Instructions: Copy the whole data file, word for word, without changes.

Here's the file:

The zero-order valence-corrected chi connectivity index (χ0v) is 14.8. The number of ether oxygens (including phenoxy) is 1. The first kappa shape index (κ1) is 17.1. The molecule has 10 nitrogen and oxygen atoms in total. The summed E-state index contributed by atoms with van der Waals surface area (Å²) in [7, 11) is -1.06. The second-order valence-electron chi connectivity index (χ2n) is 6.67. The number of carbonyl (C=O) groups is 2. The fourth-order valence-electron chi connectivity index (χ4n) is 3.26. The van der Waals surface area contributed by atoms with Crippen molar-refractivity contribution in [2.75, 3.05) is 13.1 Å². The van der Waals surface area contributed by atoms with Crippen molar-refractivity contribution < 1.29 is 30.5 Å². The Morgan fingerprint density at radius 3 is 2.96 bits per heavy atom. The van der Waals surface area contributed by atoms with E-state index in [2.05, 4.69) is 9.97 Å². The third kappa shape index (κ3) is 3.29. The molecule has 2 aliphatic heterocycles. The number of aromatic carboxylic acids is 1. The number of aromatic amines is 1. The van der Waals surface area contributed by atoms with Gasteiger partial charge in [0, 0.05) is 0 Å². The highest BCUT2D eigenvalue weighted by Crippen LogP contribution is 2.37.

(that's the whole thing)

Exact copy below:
The zero-order valence-corrected chi connectivity index (χ0v) is 14.8. The number of ether oxygens (including phenoxy) is 1. The first kappa shape index (κ1) is 17.1. The molecule has 10 nitrogen and oxygen atoms in total. The summed E-state index contributed by atoms with van der Waals surface area (Å²) in [7, 11) is -1.06. The second-order valence-electron chi connectivity index (χ2n) is 6.67. The number of carbonyl (C=O) groups is 2. The fourth-order valence-electron chi connectivity index (χ4n) is 3.26. The van der Waals surface area contributed by atoms with Crippen molar-refractivity contribution in [2.75, 3.05) is 13.1 Å². The van der Waals surface area contributed by atoms with Crippen molar-refractivity contribution < 1.29 is 30.5 Å². The Morgan fingerprint density at radius 3 is 2.96 bits per heavy atom. The van der Waals surface area contributed by atoms with E-state index in [2.05, 4.69) is 9.97 Å². The third kappa shape index (κ3) is 3.29. The molecule has 2 aliphatic heterocycles. The number of aromatic carboxylic acids is 1. The number of aromatic amines is 1. The van der Waals surface area contributed by atoms with Gasteiger partial charge in [0, 0.05) is 0 Å². The highest BCUT2D eigenvalue weighted by Crippen LogP contribution is 2.37.